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Thanks everyone for the input. It just had gotten a little hectic and I had to take a break. I think I am mentally and physically recovered enough to start again. This is what I am doing now for each tank.

75 gallon. I am assuming that this is a low light tank. I have temporarily stopped dosing and co2. With the soil substrate and low light I figured it would not get much worse and I could concentrate on the 125 gallon hi light tank. Tom had mentioned a rather heavy dosing regimen for the 75 gallon tank. Tom, do you realize this tank is rather lo light? Should I restart the co2? I have noticed that the more nutrients I put into this tank the less algae I tend to get, even though it is lo light. In fact the lo light 30 gallon and 7.5 gallon (soil) tanks are doing very well with 50% weekly water changes and 10 ppm no3, 1 ppm po4, and .5 ppm Fe twice per week. So I not sure whether I need to dose the 75 or not if its lo light. I am getting a little more algae in the 75 since I stopped nutrients and co2.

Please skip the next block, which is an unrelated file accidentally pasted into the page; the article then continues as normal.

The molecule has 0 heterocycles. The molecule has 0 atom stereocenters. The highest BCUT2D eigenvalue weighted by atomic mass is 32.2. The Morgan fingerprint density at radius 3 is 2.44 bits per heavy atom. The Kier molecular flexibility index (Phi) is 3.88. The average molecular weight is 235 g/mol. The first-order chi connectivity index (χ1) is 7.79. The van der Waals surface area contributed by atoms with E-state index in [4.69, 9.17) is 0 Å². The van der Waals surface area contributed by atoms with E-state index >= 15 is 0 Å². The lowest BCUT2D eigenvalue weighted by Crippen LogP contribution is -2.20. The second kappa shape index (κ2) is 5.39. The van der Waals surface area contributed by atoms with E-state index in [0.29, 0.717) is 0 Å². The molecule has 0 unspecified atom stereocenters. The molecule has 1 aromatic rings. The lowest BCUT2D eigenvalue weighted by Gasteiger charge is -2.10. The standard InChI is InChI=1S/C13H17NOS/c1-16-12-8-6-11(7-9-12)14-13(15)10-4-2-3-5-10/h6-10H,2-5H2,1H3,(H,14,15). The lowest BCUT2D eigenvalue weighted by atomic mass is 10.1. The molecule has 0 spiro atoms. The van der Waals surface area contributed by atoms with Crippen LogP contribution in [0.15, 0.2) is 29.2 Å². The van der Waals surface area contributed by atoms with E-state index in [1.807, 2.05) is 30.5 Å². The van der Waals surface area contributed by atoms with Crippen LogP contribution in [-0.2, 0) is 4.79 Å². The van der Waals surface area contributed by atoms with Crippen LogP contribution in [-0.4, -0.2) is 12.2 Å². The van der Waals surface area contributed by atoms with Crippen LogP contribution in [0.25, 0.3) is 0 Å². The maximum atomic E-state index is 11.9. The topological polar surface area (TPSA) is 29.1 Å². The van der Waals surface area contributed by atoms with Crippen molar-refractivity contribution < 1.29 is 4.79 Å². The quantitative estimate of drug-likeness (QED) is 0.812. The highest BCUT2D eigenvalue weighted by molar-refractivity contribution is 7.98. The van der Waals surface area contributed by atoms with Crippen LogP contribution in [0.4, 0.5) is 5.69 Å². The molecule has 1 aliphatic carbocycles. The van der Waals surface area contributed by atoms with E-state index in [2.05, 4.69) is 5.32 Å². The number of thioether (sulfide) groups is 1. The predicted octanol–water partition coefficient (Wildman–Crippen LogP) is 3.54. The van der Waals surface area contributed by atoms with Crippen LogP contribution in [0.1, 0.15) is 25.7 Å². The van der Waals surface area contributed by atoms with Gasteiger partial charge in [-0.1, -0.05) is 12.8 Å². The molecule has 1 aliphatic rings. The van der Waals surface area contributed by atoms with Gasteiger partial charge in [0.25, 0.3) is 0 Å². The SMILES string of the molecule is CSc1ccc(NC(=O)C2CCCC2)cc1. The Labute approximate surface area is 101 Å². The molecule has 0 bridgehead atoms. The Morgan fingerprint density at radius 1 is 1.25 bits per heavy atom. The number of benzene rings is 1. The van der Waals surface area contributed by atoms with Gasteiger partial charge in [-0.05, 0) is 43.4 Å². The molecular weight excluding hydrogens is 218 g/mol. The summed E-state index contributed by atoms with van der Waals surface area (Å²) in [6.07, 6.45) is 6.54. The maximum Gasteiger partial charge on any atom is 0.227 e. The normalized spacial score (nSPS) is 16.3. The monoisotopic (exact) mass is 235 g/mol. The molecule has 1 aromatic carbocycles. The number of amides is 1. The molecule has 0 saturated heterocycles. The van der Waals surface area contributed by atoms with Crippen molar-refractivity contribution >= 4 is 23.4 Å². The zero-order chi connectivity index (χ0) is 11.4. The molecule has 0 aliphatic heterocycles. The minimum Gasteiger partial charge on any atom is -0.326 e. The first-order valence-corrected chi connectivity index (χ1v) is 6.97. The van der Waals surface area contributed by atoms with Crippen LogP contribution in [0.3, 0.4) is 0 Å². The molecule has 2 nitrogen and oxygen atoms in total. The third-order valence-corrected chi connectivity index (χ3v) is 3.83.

125 gallon. I think I was caught in a death trap with this one. My problem was that I did not have enough healthy plant mass. I had upped the lighting to make it a hi light tank and was pumping in max co2. The plant tips were quite healthy; over the months the ludwigia repens, B. carolina, zosterella dubia, etc were growing and very gradually increasing the size and width of their leaves. The problem was that, with all the previous problems, 90% of the plants were covered in a very thick brown algae. It would be impossible to trim the plants of algae like Tom mentioned was important, without drastically reducing the plant mass again another order of magnitude. I would have had very few plant tips left. I took all the plants out of the 125 gal tank and did a thorough vacuuming, as I also have a blue green algae problem with this tank. I took all the plants outside to try to clean them, bleach, or whatever necessary to save them. But in the 95deg heat and sun, I looked at the mess and realized that it just was not going to work, and ended up dumping the plants in the compost heap.